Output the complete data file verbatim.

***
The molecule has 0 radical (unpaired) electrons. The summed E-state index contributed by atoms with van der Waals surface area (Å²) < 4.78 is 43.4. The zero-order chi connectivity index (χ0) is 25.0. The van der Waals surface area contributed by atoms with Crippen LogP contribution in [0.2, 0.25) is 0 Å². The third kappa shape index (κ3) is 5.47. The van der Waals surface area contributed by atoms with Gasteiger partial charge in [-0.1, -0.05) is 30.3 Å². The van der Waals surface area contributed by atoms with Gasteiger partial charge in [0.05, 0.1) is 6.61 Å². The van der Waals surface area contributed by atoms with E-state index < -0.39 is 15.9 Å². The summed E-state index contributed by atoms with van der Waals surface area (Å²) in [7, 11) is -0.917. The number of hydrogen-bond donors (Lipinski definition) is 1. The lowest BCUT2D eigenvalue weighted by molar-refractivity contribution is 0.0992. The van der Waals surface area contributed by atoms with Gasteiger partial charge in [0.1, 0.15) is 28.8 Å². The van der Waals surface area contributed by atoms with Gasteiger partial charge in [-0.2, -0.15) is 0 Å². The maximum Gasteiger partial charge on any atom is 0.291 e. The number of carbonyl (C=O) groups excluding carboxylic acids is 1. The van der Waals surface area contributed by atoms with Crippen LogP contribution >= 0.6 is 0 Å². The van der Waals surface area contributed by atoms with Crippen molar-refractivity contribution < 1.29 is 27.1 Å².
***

The molecule has 0 radical (unpaired) electrons. The summed E-state index contributed by atoms with van der Waals surface area (Å²) < 4.78 is 43.4. The zero-order chi connectivity index (χ0) is 25.0. The van der Waals surface area contributed by atoms with Crippen LogP contribution in [0.2, 0.25) is 0 Å². The third kappa shape index (κ3) is 5.47. The van der Waals surface area contributed by atoms with Gasteiger partial charge in [-0.1, -0.05) is 30.3 Å². The van der Waals surface area contributed by atoms with Gasteiger partial charge in [0.05, 0.1) is 6.61 Å². The van der Waals surface area contributed by atoms with E-state index < -0.39 is 15.9 Å². The summed E-state index contributed by atoms with van der Waals surface area (Å²) in [7, 11) is -0.917. The number of hydrogen-bond donors (Lipinski definition) is 1. The lowest BCUT2D eigenvalue weighted by molar-refractivity contribution is 0.0992. The van der Waals surface area contributed by atoms with Gasteiger partial charge in [0.1, 0.15) is 28.8 Å². The van der Waals surface area contributed by atoms with Gasteiger partial charge in [-0.2, -0.15) is 0 Å². The maximum Gasteiger partial charge on any atom is 0.291 e. The number of carbonyl (C=O) groups excluding carboxylic acids is 1. The van der Waals surface area contributed by atoms with Crippen LogP contribution >= 0.6 is 0 Å². The van der Waals surface area contributed by atoms with Crippen molar-refractivity contribution < 1.29 is 27.1 Å².